Preparing Tomorrow's Talent: Sweetwater County Bridges Workforce Skills Gap
Workforce Advisory Group unites business, education leaders
Like many regions across the country, Sweetwater County is faced with both the blessing and curse of a low unemployment rate. County economic development officials know that to keep industries operating efficiently with qualified talent, they must work hand in hand with both the business and education communities to prepare the population for an increasingly high-tech job market.
The Sweetwater Economic Development Coalition has organized a Workforce Advisory Group to address the workforce needs of both current companies and companies that might be looking to relocate to Sweetwater County. The Advisory Group consists of business and education leaders and is meant to facilitate a conversation about the type of skills required for those future jobs and to work toward solutions for ensuring students are equipped with those skills.
“In Wyoming, there is a lack of skilled workforce, as there is nationwide. This isn't anything new. But what we can do is really look at the needs of our workforce, not only today but going out five and 10 years,” says Dave Hanks, CEO, Rock Springs Chamber of Commerce, a member of the Workforce Advisory Group.
Hanks says the chamber and the SEDC are already working with the region’s higher education institutions to ensure curricula are meeting the current needs of the business community.
“We’ve worked with Western Wyoming Community College very closely. The college has a great training-to-work program that meets our industry's needs. A company will come in and say, ‘we need this training, and we need these skill sets,’ and the college will develop a program that will give students those skills,” Hanks says.
Charting the Right (Career) Path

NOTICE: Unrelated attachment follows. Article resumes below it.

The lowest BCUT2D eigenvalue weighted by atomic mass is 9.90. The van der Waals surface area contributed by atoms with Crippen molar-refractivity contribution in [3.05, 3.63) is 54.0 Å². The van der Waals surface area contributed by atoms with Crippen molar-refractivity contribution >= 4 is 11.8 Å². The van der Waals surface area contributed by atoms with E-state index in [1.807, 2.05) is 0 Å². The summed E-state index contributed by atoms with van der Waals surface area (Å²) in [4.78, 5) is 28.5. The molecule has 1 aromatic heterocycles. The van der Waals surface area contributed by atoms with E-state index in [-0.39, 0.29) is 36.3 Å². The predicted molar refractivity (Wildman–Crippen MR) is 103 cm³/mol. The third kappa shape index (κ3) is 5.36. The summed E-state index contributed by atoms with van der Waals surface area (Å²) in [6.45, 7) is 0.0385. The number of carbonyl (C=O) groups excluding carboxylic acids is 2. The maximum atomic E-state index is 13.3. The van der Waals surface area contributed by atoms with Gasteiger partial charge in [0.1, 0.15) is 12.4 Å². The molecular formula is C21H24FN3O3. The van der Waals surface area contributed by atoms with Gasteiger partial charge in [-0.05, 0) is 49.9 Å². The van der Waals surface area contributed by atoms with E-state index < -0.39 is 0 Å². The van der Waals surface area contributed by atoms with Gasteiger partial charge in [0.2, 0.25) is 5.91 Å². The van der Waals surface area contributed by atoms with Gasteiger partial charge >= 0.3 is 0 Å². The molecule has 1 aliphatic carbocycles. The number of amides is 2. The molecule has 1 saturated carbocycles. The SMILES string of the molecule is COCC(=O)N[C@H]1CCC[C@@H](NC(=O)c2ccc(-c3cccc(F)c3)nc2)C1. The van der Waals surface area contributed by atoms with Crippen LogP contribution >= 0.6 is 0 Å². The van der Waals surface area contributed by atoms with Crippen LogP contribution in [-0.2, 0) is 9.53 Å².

The problem, Hanks says, is that this approach to workforce development is reactive rather than proactive. He says he wants to be able to predict what skills or training the workforce will require several years in the future and then start preparing students for those jobs as early as junior high school.
“We need to be thinking about what the future workforce looks like, so that we can get into the junior high and high school level,” he says. “The high school has academy programs that focus curriculum around certain career paths. Students also have access to internships and mentoring and can proceed along career paths into a two-year or four-year degree. We want to expand those types of programs.”
Every other spring, the Rock Springs Chamber also hosts Southwest Wyoming Resource Rendezvous, a region-wide career show for middle school students, which brings in companies and nonprofit organizations from some 40 industry sectors to discuss the various types of career paths available within each industry.
“Take the trona mines, for example. Students may not realize they can work in the trona industry without being a miner. They could be a master diesel mechanic or an engineer. They could be an employee who works in human resources or an employee in the environmental compliance area or working in the lab,” Hanks says.
Hanks says directing students to different career paths within the region’s industry sector is a critical part of workforce development strategy.
“Being the least populated state in the nation, our best recruitment tool is to recruit locally. If we recruit locally, our retention rate is three times what it is if we bring somebody in from the outside,” he says. “If we can have a homegrown workforce that we've started training in junior high through high school and college, we're going to have a lot better success and a much higher retention of those employees in our area.”